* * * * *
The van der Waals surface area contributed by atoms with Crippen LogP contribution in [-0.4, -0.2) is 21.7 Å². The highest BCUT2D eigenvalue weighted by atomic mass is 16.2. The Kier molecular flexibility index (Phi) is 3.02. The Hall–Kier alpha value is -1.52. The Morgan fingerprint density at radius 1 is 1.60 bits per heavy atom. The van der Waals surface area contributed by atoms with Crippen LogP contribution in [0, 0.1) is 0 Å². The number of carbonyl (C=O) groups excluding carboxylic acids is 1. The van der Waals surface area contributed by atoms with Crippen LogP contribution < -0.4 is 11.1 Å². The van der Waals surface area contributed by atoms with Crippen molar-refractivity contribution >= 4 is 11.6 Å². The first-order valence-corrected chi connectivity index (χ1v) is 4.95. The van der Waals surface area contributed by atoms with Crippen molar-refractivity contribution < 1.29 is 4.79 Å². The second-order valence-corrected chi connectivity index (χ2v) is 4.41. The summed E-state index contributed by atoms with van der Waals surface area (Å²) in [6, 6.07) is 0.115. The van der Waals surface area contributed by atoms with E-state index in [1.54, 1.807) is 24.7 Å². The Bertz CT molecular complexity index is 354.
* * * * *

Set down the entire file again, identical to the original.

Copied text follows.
The van der Waals surface area contributed by atoms with Crippen LogP contribution in [-0.4, -0.2) is 21.7 Å². The highest BCUT2D eigenvalue weighted by atomic mass is 16.2. The Kier molecular flexibility index (Phi) is 3.02. The Hall–Kier alpha value is -1.52. The Morgan fingerprint density at radius 1 is 1.60 bits per heavy atom. The van der Waals surface area contributed by atoms with Crippen LogP contribution in [0, 0.1) is 0 Å². The number of carbonyl (C=O) groups excluding carboxylic acids is 1. The van der Waals surface area contributed by atoms with Crippen LogP contribution < -0.4 is 11.1 Å². The van der Waals surface area contributed by atoms with Crippen molar-refractivity contribution >= 4 is 11.6 Å². The first-order valence-corrected chi connectivity index (χ1v) is 4.95. The van der Waals surface area contributed by atoms with Crippen molar-refractivity contribution < 1.29 is 4.79 Å². The second-order valence-corrected chi connectivity index (χ2v) is 4.41. The summed E-state index contributed by atoms with van der Waals surface area (Å²) in [6, 6.07) is 0.115. The van der Waals surface area contributed by atoms with E-state index in [1.54, 1.807) is 24.7 Å². The Bertz CT molecular complexity index is 354.